Recently there has been a growing amount of interest in issues related to age-related disabilities. My work with Jewish Sacred Aging has begun to look at some of these concerns, voiced by people I have met in my travels, who are concerned as to how they can deal with what may be natural age related disabilities.
After all, as Boomers age and benefit from medical technology enhanced longevity, we can expect to deal with, what may be called, naturally occurring age-related disabilities. Most of us are unprepared for these realities. I recall one man with whom we worked as we began some discussions on this issue remarking to me that “if you live long enough you will eventually become disabled”.
The greater issue of inclusion and openness regarding the subject of disabilities is gaining greater attention, no doubt due to increased longevity. We can begin to see some of this being manifest in the redesign of apartments and living spaces for Boomers and you can even see this emerging truth every night on TV as we are seeing an increased amount of commercials touting home improvements that will make it easier to see, climb stairs, hear better or be mobile.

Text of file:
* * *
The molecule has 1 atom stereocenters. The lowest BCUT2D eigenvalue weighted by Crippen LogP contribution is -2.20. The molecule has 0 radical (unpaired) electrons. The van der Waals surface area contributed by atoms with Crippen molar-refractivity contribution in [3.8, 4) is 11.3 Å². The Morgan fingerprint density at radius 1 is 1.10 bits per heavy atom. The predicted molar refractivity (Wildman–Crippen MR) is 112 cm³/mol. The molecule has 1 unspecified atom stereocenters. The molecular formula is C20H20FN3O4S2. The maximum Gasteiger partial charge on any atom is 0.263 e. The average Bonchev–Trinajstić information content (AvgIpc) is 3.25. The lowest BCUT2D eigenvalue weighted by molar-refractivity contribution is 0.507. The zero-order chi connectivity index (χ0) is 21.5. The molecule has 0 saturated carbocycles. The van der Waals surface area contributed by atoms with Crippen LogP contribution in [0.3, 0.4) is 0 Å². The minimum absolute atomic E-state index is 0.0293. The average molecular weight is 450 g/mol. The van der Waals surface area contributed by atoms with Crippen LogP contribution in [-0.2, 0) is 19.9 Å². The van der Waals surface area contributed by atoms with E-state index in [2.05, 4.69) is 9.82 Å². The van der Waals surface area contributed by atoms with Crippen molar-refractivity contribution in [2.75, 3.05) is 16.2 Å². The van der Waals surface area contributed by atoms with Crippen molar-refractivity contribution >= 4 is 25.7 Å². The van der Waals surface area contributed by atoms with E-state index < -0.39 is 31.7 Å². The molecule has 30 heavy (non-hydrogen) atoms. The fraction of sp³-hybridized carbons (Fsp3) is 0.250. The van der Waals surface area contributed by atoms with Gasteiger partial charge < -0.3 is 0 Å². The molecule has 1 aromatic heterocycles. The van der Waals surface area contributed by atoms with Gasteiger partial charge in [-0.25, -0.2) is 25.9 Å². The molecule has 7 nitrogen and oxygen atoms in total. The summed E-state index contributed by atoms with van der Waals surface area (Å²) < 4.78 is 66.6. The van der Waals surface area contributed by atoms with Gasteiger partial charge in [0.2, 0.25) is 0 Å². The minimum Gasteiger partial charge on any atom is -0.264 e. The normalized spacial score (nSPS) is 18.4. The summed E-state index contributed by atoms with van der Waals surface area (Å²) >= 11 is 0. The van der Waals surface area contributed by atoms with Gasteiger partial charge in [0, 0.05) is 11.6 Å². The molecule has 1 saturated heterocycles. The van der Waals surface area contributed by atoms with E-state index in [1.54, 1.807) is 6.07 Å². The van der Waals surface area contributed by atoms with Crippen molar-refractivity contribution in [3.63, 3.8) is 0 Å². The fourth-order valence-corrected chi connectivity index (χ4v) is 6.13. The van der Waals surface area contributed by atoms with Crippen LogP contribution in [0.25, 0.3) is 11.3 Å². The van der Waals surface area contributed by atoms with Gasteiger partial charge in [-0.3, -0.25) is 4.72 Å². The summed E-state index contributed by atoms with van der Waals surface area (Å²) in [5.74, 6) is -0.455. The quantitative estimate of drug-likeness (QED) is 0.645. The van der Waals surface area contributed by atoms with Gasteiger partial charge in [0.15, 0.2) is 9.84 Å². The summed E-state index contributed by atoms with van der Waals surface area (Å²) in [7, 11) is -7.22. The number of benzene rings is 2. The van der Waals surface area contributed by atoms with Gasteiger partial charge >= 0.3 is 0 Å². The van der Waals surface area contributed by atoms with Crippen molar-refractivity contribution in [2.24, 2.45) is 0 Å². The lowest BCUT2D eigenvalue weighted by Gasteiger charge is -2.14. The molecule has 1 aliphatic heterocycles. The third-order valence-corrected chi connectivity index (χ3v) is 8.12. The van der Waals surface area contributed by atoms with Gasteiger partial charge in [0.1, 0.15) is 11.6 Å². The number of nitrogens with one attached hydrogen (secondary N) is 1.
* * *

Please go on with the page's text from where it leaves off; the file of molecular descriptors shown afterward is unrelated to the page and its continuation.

We recently published on my web site a beautiful thought piece by a major activist in the disabilities movement. Matan Koch, a lawyer from Boston, wrote on the challenges associated with age-related disabilities. He noted that anyone who lives long enough is likely to join him as a person living with disabilities. Commenting on this loss of ability Koch wrote: “This loss of ability, once taken for granted, is not only a tangible reminder of the often frightening progression of time which only goes one way, but is also amazingly jarring in its unpleasantness.”
Koch reminds us that we need to focus on a person’s abilities and not their disability. He also speaks to an issue that, I feel, is key to much of what life holds for us as we grow older; that we cannot do this alone. The necessity of maintaining key relationships is key to life, no matter what condition we find ourselves. That may mean, for some people, the acceptance of lessened independence. However, as many of us come to know, the ability to ask for and accept help can be liberating and, in truth, necessary.
Gradually religious communities and institutions are looking at this issue. Part of their concern may be based on the reality that membership that attends functions (like worship and social events) is aging. However, much of this new activism or awareness is also based on the ethical and moral values of religious traditions that see each person as a representation of the Divine, regardless of outward appearance. Often buildings have been retro-fitted with ramps for accessibility, hearing loops, large print books and redesigned bathrooms. All of this is part of this growing awareness of what we may refer to age-related disabilities. Check out your congregation to see how they are beginning to deal with this new reality.